High Proof

All the way to “High Proof“ – now the tuning begins!

The process of distillation has a long history. Sources indicate that alcohol was extracted by distillation for cosmetic reasons already in Ancient Egypt.

The distillation process utilises the different boiling points of alcohol (~78°C) and water (~100°C) to extract purer alcohol from the wash. In Scotland, almost every distillery uses double distillation.

The copper pot stills are heated predominantly with vapour and have to be filled again after each distillation process (run). In the first still (wash still), the distillers create spirits called “low wines”. Those are subsequently refined (~70% Alc.) in the second still (spirit still).

The separation of the middle cut takes place in the spirit safe. From this moment on, the alcohol falls within the area of responsibility of the custom officials: From now until bottling, every drop has to be daintily recorded.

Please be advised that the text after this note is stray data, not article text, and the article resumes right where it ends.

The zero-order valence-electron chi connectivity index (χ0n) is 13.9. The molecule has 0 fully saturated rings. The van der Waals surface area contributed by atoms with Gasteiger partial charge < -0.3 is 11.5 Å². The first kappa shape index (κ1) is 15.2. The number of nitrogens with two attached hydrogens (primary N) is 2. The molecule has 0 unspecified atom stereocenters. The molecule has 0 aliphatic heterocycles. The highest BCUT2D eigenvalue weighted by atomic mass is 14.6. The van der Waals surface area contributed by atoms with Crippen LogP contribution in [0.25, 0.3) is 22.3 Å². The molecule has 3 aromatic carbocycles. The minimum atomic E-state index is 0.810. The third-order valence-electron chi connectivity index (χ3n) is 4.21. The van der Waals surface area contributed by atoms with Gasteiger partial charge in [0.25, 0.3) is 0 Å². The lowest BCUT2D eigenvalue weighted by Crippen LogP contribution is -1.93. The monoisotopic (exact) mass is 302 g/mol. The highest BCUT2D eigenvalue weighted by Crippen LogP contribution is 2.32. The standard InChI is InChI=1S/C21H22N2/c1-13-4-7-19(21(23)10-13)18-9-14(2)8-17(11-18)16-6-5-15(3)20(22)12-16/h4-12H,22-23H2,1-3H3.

For creating the crystal clear new-make spirit, the master distiller separates the impure foreshot, which contains a lot of fusel alcohol, and the watery feint from the premium middle cut (heart).

Foreshot and feint are then led back to the distillation process. The distillates of different runs are collected in the spirit receiver and afterwards filled into used oak casks.

For maturation, the filled oak casks are brought to the warehouses. Here, they are stored for a very long time.